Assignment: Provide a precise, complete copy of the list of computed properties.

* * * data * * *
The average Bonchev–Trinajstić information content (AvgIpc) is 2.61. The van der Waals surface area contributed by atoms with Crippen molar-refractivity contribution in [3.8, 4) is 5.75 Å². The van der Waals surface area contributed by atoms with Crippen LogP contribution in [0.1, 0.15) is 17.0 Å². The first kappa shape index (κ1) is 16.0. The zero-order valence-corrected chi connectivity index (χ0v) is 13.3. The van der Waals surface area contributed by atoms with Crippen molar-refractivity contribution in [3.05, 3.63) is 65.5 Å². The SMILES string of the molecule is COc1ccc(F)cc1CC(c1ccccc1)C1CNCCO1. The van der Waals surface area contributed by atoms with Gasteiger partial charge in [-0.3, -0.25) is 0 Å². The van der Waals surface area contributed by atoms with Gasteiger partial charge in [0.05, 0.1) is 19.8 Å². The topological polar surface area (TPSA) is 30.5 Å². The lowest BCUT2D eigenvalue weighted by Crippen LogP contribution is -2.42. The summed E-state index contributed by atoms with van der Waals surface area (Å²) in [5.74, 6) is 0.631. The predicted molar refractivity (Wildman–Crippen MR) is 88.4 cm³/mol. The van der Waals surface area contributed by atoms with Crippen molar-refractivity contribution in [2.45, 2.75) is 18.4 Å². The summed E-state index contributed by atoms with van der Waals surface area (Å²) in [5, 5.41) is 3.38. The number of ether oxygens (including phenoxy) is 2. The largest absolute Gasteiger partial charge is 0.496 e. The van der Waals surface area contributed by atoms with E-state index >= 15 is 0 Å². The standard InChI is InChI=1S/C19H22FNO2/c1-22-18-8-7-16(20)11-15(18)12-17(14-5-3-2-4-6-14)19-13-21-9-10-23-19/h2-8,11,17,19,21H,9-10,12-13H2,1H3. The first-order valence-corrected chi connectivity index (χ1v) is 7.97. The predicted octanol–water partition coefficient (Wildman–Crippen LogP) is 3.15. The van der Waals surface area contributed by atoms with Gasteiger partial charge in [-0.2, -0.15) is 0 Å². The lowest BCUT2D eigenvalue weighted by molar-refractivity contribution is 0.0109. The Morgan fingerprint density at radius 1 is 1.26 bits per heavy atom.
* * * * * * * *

The average Bonchev–Trinajstić information content (AvgIpc) is 2.61. The van der Waals surface area contributed by atoms with Crippen molar-refractivity contribution in [3.8, 4) is 5.75 Å². The van der Waals surface area contributed by atoms with Crippen LogP contribution in [0.1, 0.15) is 17.0 Å². The first kappa shape index (κ1) is 16.0. The zero-order valence-corrected chi connectivity index (χ0v) is 13.3. The van der Waals surface area contributed by atoms with Crippen molar-refractivity contribution in [3.05, 3.63) is 65.5 Å². The SMILES string of the molecule is COc1ccc(F)cc1CC(c1ccccc1)C1CNCCO1. The van der Waals surface area contributed by atoms with Gasteiger partial charge in [-0.3, -0.25) is 0 Å². The van der Waals surface area contributed by atoms with Gasteiger partial charge in [0.05, 0.1) is 19.8 Å². The topological polar surface area (TPSA) is 30.5 Å². The lowest BCUT2D eigenvalue weighted by Crippen LogP contribution is -2.42. The summed E-state index contributed by atoms with van der Waals surface area (Å²) in [5.74, 6) is 0.631. The predicted molar refractivity (Wildman–Crippen MR) is 88.4 cm³/mol. The van der Waals surface area contributed by atoms with Crippen molar-refractivity contribution in [2.45, 2.75) is 18.4 Å². The summed E-state index contributed by atoms with van der Waals surface area (Å²) in [5, 5.41) is 3.38. The number of ether oxygens (including phenoxy) is 2. The largest absolute Gasteiger partial charge is 0.496 e. The van der Waals surface area contributed by atoms with E-state index >= 15 is 0 Å². The standard InChI is InChI=1S/C19H22FNO2/c1-22-18-8-7-16(20)11-15(18)12-17(14-5-3-2-4-6-14)19-13-21-9-10-23-19/h2-8,11,17,19,21H,9-10,12-13H2,1H3. The first-order valence-corrected chi connectivity index (χ1v) is 7.97. The predicted octanol–water partition coefficient (Wildman–Crippen LogP) is 3.15. The van der Waals surface area contributed by atoms with Gasteiger partial charge in [-0.2, -0.15) is 0 Å². The lowest BCUT2D eigenvalue weighted by molar-refractivity contribution is 0.0109. The Morgan fingerprint density at radius 1 is 1.26 bits per heavy atom.